This Michigan City Uses More Marijuana Than Any Other Place In The Country


Together with the District of Columbia, Michigan is one of the 19 states that have legalized marijuana for both medical and recreational use. The cannabis market in the state is growing rapidly; in 2021, total sales are expected to approach $1.8 billion. Which Michigan city, though, smokes marijuana the most?

Ann Arbor: Michigan’s Cannabis Capital

Ann Arbor has Michigan’s greatest per capita cannabis consumption, per a report by consulting firm Anderson Economic Group, which studies the cannabis sector. According to the report, the cannabis consumption of Ann Arbor locals in 2020 was estimated to be 13.8 metric tons or 10.8 grams per person. This is over twice as much as the 4.7 grams per person state average.

Michigan’s city with the longest history of legalizing cannabis is Ann Arbor. Being the first city in the state to legalize marijuana possession, the city did so in 1972. Voters in Ann Arbor supported a referendum in 2004 that effectively allowed adults to use cannabis without fear of imprisonment by placing it as the lowest priority for law enforcement. After the state approved the Proposal, Ann Arbor became one of the first communities in Michigan to permit the selling of marijuana for recreational purposes in 2018.

The University of Michigan, one of the biggest and most prominent public colleges in the nation, is located in Ann Arbor. The university is known for having a vibrant culture of student activism and for being a liberal and progressive campus. The institution also organizes the yearly Hash Bash, a demonstration that supports marijuana reform and honors the culture of cannabis. Every year, thousands of people attend the event, including musicians, politicians, and celebrities.

Other Cities with Excessive Cannabis Use

There are more Michigan cities outside Ann Arbor that like cannabis. The top ten cities in Michigan according to cannabis usage per capita in 2020 were also listed in the Anderson Economic Group analysis. The list is as follows:

  • 10.8 grams per person in Ann Arbor
  • 7.6 grams per person in Detroit
  • 6.9 grams of lansing per person
  • Grand Rapids: each individual, 6.2 grams
  • Flint: 5.9 grams each individual
  • 5.8 grams per person in Kalamazoo
  • Saginaw: 5.6 grams each individual
  • 5.5 grams of molegon per person
  • Battle Creek: each individual, 5.3 grams
  • Jackson: 5.2 grams each individual

Based on each city’s population and per capita cannabis consumption, the research also approximated the total cannabis consumption for each city. These are the outcomes:

  • 46.8 metric tons in Detroit
  • Metric tons: 13.8 in Ann Arbor
  • 12.9 metric tons in Grand Rapids
  • 8.5 metric tons for Lansing
  • 5.8 metric tons of Flint
  • 4.8 metric tons in Kalamazoo
  • 3.1 metric tons in Saginaw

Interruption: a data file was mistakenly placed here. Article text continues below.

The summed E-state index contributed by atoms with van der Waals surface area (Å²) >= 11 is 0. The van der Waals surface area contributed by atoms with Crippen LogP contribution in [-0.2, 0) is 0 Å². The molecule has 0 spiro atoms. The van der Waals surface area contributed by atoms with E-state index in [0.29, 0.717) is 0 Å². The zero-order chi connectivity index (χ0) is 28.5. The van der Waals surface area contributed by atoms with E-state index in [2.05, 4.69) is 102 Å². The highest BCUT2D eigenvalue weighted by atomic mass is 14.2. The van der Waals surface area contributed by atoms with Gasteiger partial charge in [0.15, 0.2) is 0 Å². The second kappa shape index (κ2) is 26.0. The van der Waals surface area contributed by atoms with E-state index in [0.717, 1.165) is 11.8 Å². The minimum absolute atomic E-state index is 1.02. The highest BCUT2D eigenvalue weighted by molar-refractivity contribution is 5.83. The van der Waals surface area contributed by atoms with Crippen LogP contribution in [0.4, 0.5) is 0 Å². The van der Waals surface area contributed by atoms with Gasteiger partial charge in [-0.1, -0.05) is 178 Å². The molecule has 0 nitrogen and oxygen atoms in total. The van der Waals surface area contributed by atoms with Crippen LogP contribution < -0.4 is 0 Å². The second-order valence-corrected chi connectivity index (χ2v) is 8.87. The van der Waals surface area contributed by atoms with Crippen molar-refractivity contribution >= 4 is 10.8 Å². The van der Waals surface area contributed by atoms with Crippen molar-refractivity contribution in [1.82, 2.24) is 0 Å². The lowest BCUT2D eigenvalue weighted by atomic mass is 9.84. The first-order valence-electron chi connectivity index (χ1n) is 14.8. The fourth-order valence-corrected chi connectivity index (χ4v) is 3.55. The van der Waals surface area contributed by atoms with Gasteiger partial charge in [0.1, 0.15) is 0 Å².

• Muskegon: two and a half tons
  • 2.7 metric tons at Battle Creek
  • Jackson: two and a half tons

With more consumers and companies entering the market, the cannabis sector in Michigan is predicted to expand even further in the upcoming years. According to the Anderson Economic Group estimate, Michigan will consume 118 metric tons of cannabis overall by 2025, up from 94 metric tons in 2020. According to the analysis, Michigan’s legal cannabis sales are expected to increase from $1.8 billion in 2021 to $3.1 billion by 2025.

With the emergence of new brands and products, the cannabis market in Michigan likewise becomes more competitive and diverse. In 2021, flowers (53%) vape pens (19%), and edibles (13%) were the most popular product categories in Michigan, according to a report by Headset, a data analytics business that follows the cannabis sector. But the survey also pointed out that other categories were picking up steam and market share, like pre-rolls, concentrates, and beverages.

In addition to generating jobs, Michigan’s cannabis business also brings in money for municipal and state governments through taxes. Leafly, a cannabis media and information platform, said that in 2020, the cannabis business in Michigan supported 18,078 full-time equivalent jobs, an increase from 9,216 in the previous year. According to the research, tax revenue from the cannabis business in Michigan increased from $56 million to $169 million in 2020.

Read More: The Nation’s Most Dangerous State For Black Women Is Washington

In Summary

When it comes to cannabis sales and usage, Michigan is among the top states in the union. The market in the state is broad and varied, with a wide range of goods and customers. In Michigan, Ann Arbor has the highest per capita marijuana consumption, followed by Lansing and Detroit. Given the rising number of people using cannabis for both medicinal and recreational purposes, it is anticipated that the cannabis market in Michigan will continue to expand. In addition to generating jobs and tax income, the cannabis sector in Michigan also offers social and economic advantages by fostering innovation and entrepreneurship.

Leave A Reply

Your email address will not be published.